This paper takes a step towards temporal reasoning in a dynamically changing video, not in the pixel space that constitutes its frames, but in a latent space that describes the non-linear dynamics of the objects in its world. We introduce the Kalman variational auto-encoder, a framework for unsupervised learning of sequential data that disentangles two latent representations: an object's representation, coming from a recognition model, and a latent state describing its dynamics. As a result, the evolution of the world can be imagined and missing data imputed, both without the need to generate high dimensional frames at each time step. The model is trained end-to-end on videos of a variety of simulated physical systems, and outperforms competing methods in generative and missing data imputation tasks.
Deep generative models trained with large amounts of unlabelled data have proven to be powerful within the domain of unsupervised learning. Many real life data sets contain a small amount of labelled data points, that are typically disregarded when training generative models. We propose the Cluster-aware Generative Model, that uses unlabelled information to infer a latent representation that models the natural clustering of the data, and additional labelled data points to refine this clustering. The generative performances of the model significantly improve when labelled information is exploited, obtaining a log-likelihood of -79.38 nats on permutation invariant MNIST, while also achieving competitive semi-supervised classification accuracies. The model can also be trained fully unsupervised, and still improve the log-likelihood performance with respect to related methods.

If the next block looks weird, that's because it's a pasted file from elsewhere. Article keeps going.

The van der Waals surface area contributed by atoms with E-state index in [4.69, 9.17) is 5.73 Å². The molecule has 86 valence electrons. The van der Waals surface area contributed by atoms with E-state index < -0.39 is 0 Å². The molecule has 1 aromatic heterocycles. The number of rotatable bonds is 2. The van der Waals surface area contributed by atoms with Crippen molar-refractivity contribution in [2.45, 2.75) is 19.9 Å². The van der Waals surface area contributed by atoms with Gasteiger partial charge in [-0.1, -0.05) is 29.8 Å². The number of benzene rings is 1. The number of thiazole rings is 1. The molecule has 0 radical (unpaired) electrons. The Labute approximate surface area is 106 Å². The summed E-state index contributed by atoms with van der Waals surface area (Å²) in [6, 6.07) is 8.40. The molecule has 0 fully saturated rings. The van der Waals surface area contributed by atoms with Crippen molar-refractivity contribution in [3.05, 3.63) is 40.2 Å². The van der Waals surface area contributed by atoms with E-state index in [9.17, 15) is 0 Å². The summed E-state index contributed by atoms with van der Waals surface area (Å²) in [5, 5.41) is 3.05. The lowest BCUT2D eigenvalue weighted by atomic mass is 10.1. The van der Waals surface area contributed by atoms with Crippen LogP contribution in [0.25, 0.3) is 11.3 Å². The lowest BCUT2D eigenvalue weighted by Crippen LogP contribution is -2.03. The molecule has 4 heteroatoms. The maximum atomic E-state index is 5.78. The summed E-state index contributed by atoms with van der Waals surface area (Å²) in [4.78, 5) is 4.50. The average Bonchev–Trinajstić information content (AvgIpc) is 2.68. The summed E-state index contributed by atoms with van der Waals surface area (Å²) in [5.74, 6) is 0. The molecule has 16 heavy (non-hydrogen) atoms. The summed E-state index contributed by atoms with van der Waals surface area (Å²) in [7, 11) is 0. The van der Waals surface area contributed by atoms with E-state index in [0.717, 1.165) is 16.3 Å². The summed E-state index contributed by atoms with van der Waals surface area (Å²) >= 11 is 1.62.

How can we efficiently propagate uncertainty in a latent state representation with recurrent neural networks? This paper introduces stochastic recurrent neural networks which glue a deterministic recurrent neural network and a state space model together to form a stochastic and sequential neural generative model. The clear separation of deterministic and stochastic layers allows a structured variational inference network to track the factorization of the model's posterior distribution. By retaining both the nonlinear recursive structure of a recurrent neural network and averaging over the uncertainty in a latent path, like a state space model, we improve the state of the art results on the Blizzard and TIMIT speech modeling data sets by a large margin, while achieving comparable performances to competing methods on polyphonic music modeling.
The estimation of normalizing constants is a fundamental step in probabilistic model comparison. Sequential Monte Carlo methods may be used for this task and have the advantage of being inherently parallelizable. However, the standard choice of using a fixed number of particles at each iteration is suboptimal because some steps will contribute disproportionately to the variance of the estimate. We introduce an adaptive version of the Resample-Move algorithm, in which the particle set is adaptively expanded whenever a better approximation of an intermediate distribution is needed. The algorithm builds on the expression for the optimal number of particles and the corresponding minimum variance found under ideal conditions. Benchmark results on challenging Gaussian Process Classification and Restricted Boltzmann Machine applications show that Adaptive Resample-Move (ARM) estimates the normalizing constant with a smaller variance, using less computational resources, than either Resample-Move with a fixed number of particles or Annealed Importance Sampling. A further advantage over Annealed Importance Sampling is that ARM is easier to tune.